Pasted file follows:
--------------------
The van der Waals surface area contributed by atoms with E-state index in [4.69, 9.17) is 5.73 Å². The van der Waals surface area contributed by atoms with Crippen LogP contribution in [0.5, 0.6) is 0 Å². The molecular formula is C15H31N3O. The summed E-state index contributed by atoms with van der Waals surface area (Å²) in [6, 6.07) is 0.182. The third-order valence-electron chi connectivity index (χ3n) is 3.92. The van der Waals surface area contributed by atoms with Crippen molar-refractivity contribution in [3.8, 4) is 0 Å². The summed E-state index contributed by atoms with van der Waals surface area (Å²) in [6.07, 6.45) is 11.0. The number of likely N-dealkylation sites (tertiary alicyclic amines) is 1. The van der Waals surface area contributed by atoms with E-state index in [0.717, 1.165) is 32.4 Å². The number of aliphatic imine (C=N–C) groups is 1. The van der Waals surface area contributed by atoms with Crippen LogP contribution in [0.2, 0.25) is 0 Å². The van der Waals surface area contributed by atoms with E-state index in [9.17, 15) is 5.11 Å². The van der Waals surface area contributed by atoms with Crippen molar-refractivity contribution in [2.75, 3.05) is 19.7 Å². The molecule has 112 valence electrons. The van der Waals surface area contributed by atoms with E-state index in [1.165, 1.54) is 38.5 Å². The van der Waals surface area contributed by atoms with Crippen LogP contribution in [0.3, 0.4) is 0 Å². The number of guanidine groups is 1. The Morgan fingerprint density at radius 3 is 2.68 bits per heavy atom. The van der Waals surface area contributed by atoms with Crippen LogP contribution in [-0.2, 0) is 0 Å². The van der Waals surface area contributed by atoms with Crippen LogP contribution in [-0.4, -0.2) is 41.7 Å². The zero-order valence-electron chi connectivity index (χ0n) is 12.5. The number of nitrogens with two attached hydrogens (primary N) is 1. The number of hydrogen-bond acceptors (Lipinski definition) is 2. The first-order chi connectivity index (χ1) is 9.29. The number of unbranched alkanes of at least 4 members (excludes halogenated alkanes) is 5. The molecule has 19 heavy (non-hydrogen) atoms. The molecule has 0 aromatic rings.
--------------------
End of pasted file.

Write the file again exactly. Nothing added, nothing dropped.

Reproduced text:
The van der Waals surface area contributed by atoms with E-state index in [4.69, 9.17) is 5.73 Å². The van der Waals surface area contributed by atoms with Crippen LogP contribution in [0.5, 0.6) is 0 Å². The molecular formula is C15H31N3O. The summed E-state index contributed by atoms with van der Waals surface area (Å²) in [6, 6.07) is 0.182. The third-order valence-electron chi connectivity index (χ3n) is 3.92. The van der Waals surface area contributed by atoms with Crippen molar-refractivity contribution in [3.8, 4) is 0 Å². The summed E-state index contributed by atoms with van der Waals surface area (Å²) in [6.07, 6.45) is 11.0. The number of likely N-dealkylation sites (tertiary alicyclic amines) is 1. The van der Waals surface area contributed by atoms with E-state index in [0.717, 1.165) is 32.4 Å². The number of aliphatic imine (C=N–C) groups is 1. The van der Waals surface area contributed by atoms with Crippen LogP contribution in [0.2, 0.25) is 0 Å². The van der Waals surface area contributed by atoms with E-state index in [9.17, 15) is 5.11 Å². The van der Waals surface area contributed by atoms with Crippen molar-refractivity contribution in [2.75, 3.05) is 19.7 Å². The molecule has 112 valence electrons. The van der Waals surface area contributed by atoms with E-state index in [1.165, 1.54) is 38.5 Å². The van der Waals surface area contributed by atoms with Crippen LogP contribution in [0.3, 0.4) is 0 Å². The number of guanidine groups is 1. The Morgan fingerprint density at radius 3 is 2.68 bits per heavy atom. The van der Waals surface area contributed by atoms with Crippen LogP contribution in [-0.2, 0) is 0 Å². The van der Waals surface area contributed by atoms with Crippen LogP contribution in [-0.4, -0.2) is 41.7 Å². The zero-order valence-electron chi connectivity index (χ0n) is 12.5. The number of nitrogens with two attached hydrogens (primary N) is 1. The number of hydrogen-bond acceptors (Lipinski definition) is 2. The first-order chi connectivity index (χ1) is 9.29. The number of unbranched alkanes of at least 4 members (excludes halogenated alkanes) is 5. The molecule has 19 heavy (non-hydrogen) atoms. The molecule has 0 aromatic rings.